Ohlone catcher Billy Damon shows the ball to the umpire after an attempted tag at home against Gavilan College on Saturday.
Renegades end two-game losing skid Ohlone’s batters each had a hit, combining for 17 in Tuesday’s win ALBERT REBOSURA Sports editor The Renegades’ offense shined in an 8-4 victory against West Valley College on Tuesday. The team had a lowly .163 batting average the past two losses. On Tuesday, the onceslumping offense erupted with 17 hits. “I think our guys did a good job bouncing back after a couple tough losses,” said Head Coach Mark Curran.
Four-team playoff race Coast North Ohlone Skyline Gavilan Cabrillo
CON 11-6 10-7 9-8 8-9
“Our hitters did a good job hitting the ball up the middle.” “They played loose and they played hard. Good things will happen when your guys are playing loose and hard and doing all they can to execute.” First baseman Joey Torres had a team-high three hits.
GB -1 2 3
W 22 17 17 15
L 7 11 11 14
GR 7 7 7 7
Seven of the nine batters had multiple hits. Third baseman Pablo Artero had a teamleading two RBIs; Torres, Isaiah Maddela, Justin Chase, Isaiah Bond and Jeff Ancog had one RBI each. “Obviously when you bang out 17 hits, you know there’s going to be an effect there,” Curran said. “I think our
guys felt good about their approaches, and as a coaching staff we were pleased with what they did.” Despite the outburst on offense, Curran doesn’t want his players to get too far ahead of themselves: “We try and keep our hitters on an even keel. We don’t want them to get too excited when we do really well and not too down when we don’t do so well.” Elias Bedolla struggled against the West Valley hitters, allowing three runs – only pitching 2.2 innings. Josh Calmerin replaced Bedolla and pitched 6.1 scoreless innings, only allowing one Continued on Page 7
College of San Mateo breezes past Renegades Ohlone makes things interesting with early run, but the Bulldogs win easily, 11-1.
Standings Coast North W L PCT CON San Mateo 33 0 1.00 14-0
ALBERT REBOSURA Sports editor The College of San Mateo softball’s dominance this season continued against Ohlone Saturday, winning in convincing fashion, 11-1. This was a disappointing loss for Ohlone who was facing the top-ranked school in the state and a Coast North division rival. “We really wanted to rise up to the occasion,” said Assistant Coach Kylie Fan following the loss. “We definitely want to see them again.” CSM left the Ohlone game undefeated, and after putting up a football-like 31-0 score
20 13 .606 9-4
16 15 .516 7-6
25 .194 2-11
29 .094 1-10
16 .158 0-9
LAURA GONSALVES / MONITOR
Ohlone catcher Heather Rygg reaches for a pop up March 12.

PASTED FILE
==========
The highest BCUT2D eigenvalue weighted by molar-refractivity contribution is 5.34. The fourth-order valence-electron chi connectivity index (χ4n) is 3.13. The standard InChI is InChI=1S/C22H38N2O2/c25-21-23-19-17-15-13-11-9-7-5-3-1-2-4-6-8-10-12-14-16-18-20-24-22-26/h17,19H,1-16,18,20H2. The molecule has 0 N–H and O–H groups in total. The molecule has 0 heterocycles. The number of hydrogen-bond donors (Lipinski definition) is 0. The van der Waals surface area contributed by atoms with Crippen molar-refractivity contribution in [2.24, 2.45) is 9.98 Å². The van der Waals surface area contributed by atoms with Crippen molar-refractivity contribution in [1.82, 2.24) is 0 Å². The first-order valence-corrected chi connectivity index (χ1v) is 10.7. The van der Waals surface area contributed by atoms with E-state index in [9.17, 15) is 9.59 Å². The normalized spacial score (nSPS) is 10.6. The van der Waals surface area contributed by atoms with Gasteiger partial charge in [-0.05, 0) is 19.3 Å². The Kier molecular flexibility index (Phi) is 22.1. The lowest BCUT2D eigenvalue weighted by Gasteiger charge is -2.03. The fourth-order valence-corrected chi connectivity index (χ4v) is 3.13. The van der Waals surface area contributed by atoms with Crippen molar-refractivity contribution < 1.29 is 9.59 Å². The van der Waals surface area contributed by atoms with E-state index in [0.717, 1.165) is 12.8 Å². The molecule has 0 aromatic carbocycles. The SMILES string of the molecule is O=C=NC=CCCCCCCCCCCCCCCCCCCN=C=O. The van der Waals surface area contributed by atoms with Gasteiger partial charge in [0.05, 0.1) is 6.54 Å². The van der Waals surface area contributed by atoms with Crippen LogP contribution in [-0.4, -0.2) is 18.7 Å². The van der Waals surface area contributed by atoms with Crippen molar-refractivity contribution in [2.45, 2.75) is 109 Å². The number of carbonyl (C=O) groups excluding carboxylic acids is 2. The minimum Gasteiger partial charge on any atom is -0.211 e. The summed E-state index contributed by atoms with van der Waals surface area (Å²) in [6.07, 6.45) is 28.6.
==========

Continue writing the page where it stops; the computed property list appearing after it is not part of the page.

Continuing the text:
against San Francisco City Tuesday, are now at 33-0. The Bulldogs played well in all facets of the game Saturday, but they were slow out of the gates and Ohlone took an early first inning 1-0 lead. “We had a lot of energy af-
ter we scored in the first inning,” said Fan. Heather Rygg led off the inning with a single and hustled to second base after a bobbled ball in the outfield. She advanced to third base off a wild-pitch and scored after a
single by McKayla Saavendra. Oceana Orndoff made the start on the mound and escaped the first inning unscathed – the only inning CSM wouldn’t score. Continued on Page 7
Warriors’ star Stephen Curry is the NBA’s Most Valuable Player this season. I know most people in the Bay Area agree with me, but I’ve heard way too many people on various media outlets make other choices. Here’s how I see it: 1. Curry, 2. James Harden, 3. Russell Westbrook. Harden has been the popular choice over Curry and I strongly disagree with everyone who believes that. Statistically, Harden has played the most minutes this season, he leads the league in points-per-game and is in the top five in a number of other categories. My problem with Harden is that his offensive numbers are more quantity than quality – leads the league in shot attempts and is second in shots missed. His numbers on offense are inflated due to his lack of effort on defense. He makes up for his infamously horrible defense by scoring more. Harden is having a phenomenal season and has carried the Houston Rockets all season, and they are the second seed in the West. Statistically, Curry is right on par with Harden. He leads the league in 3-pointers made, he’s sixth in points-per-game and is also in the top five in other categories. He’s the best player on the best team. On top of that, he’s so good that he hasn’t played in 16 fourth quarters! Curry’s Warriors have a better supporting cast than Harden’s Rockets and one can argue that without Harden, the Rockets wouldn’t be the second seed. I know this is a stretch, but for the people who say Harden is doing more with less think about this: Michael Jordan won MVPs with a great supporting cast. Curry has led the Warriors to a historic season. They lead the league in both offense and defense rating . They have 63 wins with four games left in the season – any more wins would put them in the top-5 wins in a season all-time. The beauty about MVP voting is the different perspectives of their decisionmaking. It will be a close vote, and I’m looking forward to seeing the results of the voting at the end of the season.